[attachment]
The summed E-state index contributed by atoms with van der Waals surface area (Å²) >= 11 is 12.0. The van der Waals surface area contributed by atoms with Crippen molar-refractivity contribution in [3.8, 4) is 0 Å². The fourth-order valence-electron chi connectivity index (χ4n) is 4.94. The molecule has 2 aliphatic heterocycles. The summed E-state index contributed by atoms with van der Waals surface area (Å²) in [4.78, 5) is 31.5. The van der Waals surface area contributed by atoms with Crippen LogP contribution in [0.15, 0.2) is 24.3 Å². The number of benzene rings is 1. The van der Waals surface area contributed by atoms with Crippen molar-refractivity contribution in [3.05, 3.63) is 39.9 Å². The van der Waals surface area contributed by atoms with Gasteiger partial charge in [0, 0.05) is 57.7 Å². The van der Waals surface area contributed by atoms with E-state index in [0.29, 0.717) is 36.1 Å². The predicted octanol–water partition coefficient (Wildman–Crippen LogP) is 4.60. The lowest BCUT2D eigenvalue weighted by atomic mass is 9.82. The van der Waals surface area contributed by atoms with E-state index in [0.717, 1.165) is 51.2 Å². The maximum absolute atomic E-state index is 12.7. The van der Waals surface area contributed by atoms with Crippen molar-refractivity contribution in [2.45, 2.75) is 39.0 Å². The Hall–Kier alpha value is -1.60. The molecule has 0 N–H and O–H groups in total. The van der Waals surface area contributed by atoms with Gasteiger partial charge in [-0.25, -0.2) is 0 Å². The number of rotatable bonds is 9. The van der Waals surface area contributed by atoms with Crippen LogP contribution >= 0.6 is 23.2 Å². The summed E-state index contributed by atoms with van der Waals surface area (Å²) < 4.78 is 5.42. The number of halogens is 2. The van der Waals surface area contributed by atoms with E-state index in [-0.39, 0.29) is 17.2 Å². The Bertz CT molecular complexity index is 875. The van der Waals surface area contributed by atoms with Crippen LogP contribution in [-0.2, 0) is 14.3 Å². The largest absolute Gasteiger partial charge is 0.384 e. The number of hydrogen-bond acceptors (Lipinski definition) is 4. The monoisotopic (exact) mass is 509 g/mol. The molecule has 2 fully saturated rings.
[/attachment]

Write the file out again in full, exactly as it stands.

The summed E-state index contributed by atoms with van der Waals surface area (Å²) >= 11 is 12.0. The van der Waals surface area contributed by atoms with Crippen molar-refractivity contribution in [3.8, 4) is 0 Å². The fourth-order valence-electron chi connectivity index (χ4n) is 4.94. The molecule has 2 aliphatic heterocycles. The summed E-state index contributed by atoms with van der Waals surface area (Å²) in [4.78, 5) is 31.5. The van der Waals surface area contributed by atoms with Crippen LogP contribution in [0.15, 0.2) is 24.3 Å². The number of benzene rings is 1. The van der Waals surface area contributed by atoms with Crippen molar-refractivity contribution in [3.05, 3.63) is 39.9 Å². The van der Waals surface area contributed by atoms with Gasteiger partial charge in [0, 0.05) is 57.7 Å². The van der Waals surface area contributed by atoms with E-state index in [0.29, 0.717) is 36.1 Å². The predicted octanol–water partition coefficient (Wildman–Crippen LogP) is 4.60. The lowest BCUT2D eigenvalue weighted by atomic mass is 9.82. The van der Waals surface area contributed by atoms with E-state index in [0.717, 1.165) is 51.2 Å². The maximum absolute atomic E-state index is 12.7. The van der Waals surface area contributed by atoms with Crippen molar-refractivity contribution in [2.45, 2.75) is 39.0 Å². The Hall–Kier alpha value is -1.60. The molecule has 0 N–H and O–H groups in total. The van der Waals surface area contributed by atoms with Gasteiger partial charge in [-0.25, -0.2) is 0 Å². The number of rotatable bonds is 9. The van der Waals surface area contributed by atoms with Crippen LogP contribution >= 0.6 is 23.2 Å². The summed E-state index contributed by atoms with van der Waals surface area (Å²) < 4.78 is 5.42. The number of halogens is 2. The van der Waals surface area contributed by atoms with E-state index in [-0.39, 0.29) is 17.2 Å². The Bertz CT molecular complexity index is 875. The van der Waals surface area contributed by atoms with Crippen LogP contribution in [-0.2, 0) is 14.3 Å². The largest absolute Gasteiger partial charge is 0.384 e. The number of hydrogen-bond acceptors (Lipinski definition) is 4. The monoisotopic (exact) mass is 509 g/mol. The molecule has 2 fully saturated rings.